Emily Oster is a certified parenting guru, and her latest book, The Family Firm: A Data-Driven Guide to Better Decision-Making in the Early School Years just helps solidify that. But even so, at the end of the day the author, professor and economist is a mother of two, and she’s just as burnt out as the rest of us as we begin another pandemic school year. Luckily, she has some tools up her sleeve to help make the best decisions she can for her family.

On the latest episode of The Motherly Podcast, Oster talks to Motherly co-founder Liz Tenety about why data and intentionality are the best tools for parental decision-makiing, especially during a pandemic.

Oster and Tenety start their conversation chatting about the key pieces of The Family Firm, like writing a family mission statement and implementing “The Four F’s” to help make a decision, before delving into one of the hardest choices parents will be making this year: should they send their kids back to in-person school?

Like all of her decision-making tips, Oster urges parents to look at the data to help make the best choice for their family. In this case data has shown that though the Delta variant is more contagious, it’s not making kids sicker; however, it will surely disrupt the school year.

“We are seeing very, very mild symptoms, but we are seeing COVID particularly in lower vaccination states at levels that are going to be disruptive for in-person school,” she explains to Tenety. “And that doesn’t have much to do with whether [kids] get infected at school or not, but just that , there are going to be a lot of quarantines. There’s going to be a lot of teachers and students out. And so I think that’s, that’s the reality of at least probably the next month or six weeks.”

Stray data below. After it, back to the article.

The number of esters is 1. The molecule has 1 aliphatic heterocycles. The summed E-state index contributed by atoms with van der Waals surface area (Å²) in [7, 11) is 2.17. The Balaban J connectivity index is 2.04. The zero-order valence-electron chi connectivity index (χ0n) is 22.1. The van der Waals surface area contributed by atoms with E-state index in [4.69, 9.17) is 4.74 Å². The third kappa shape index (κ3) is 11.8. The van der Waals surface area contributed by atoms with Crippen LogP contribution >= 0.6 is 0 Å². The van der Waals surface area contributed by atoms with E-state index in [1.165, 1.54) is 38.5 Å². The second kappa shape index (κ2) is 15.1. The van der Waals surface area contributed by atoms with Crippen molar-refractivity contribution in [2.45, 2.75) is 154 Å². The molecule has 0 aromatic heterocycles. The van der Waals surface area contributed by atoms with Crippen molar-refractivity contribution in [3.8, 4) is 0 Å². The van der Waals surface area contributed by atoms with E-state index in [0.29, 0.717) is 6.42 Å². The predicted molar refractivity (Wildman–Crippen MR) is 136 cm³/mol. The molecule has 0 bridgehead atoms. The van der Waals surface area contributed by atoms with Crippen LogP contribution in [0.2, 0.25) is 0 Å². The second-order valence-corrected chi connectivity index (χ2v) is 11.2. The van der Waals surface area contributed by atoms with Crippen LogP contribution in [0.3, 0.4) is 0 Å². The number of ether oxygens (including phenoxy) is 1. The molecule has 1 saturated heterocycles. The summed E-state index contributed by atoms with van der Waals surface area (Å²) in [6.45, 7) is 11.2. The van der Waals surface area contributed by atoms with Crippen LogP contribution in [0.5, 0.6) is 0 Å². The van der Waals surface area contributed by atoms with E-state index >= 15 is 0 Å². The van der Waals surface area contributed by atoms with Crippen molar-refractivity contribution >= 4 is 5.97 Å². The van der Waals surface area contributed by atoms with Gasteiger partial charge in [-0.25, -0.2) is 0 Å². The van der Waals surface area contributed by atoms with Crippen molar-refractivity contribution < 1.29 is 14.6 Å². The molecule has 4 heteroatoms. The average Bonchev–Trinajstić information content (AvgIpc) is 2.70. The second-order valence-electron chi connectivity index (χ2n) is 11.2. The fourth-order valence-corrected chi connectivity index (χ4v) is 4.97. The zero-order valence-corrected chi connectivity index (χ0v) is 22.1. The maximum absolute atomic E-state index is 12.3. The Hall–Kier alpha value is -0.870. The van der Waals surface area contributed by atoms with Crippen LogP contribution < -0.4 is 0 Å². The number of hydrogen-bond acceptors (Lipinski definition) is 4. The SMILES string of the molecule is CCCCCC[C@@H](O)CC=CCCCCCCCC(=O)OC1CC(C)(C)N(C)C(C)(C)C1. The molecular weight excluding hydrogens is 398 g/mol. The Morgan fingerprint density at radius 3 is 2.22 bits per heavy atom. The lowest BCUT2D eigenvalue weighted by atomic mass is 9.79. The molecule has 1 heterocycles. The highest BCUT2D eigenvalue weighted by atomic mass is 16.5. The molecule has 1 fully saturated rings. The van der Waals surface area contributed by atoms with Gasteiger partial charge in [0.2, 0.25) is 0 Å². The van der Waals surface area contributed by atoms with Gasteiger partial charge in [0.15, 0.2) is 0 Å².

Pandemic or not, Tenety notes that summer is always a hard time for children and asks how “parents can reset this season of life with intention”?

“I think the main thing I would say is to just take a step back, think about what you were doing before. I think we all have this kind of instinct, like, okay, I want to get back to pre-pandemic. I’m going to go back to all the stuff I was doing before, but I think there is a moment to sort of say like, ‘Hey, are there pieces of what happened in the pandemic that I want to keep? Are there interactions we had? Are there things I don’t want to go back to?’ And I think that’s the frame I would give a lot of people,” Oster says. “That amidst this sort of desire to go back to normal, to make sure that you’re going back to the pieces of normal that you’ve liked and not the pieces of normal that maybe in the moment you were like, ‘I can’t believe I agreed to do this.’ And I think it is a moment for that kind of intentionality.”

To hear more about Oster’s experiences in motherhood and her career, listen to The Motherly Podcast for the full interview.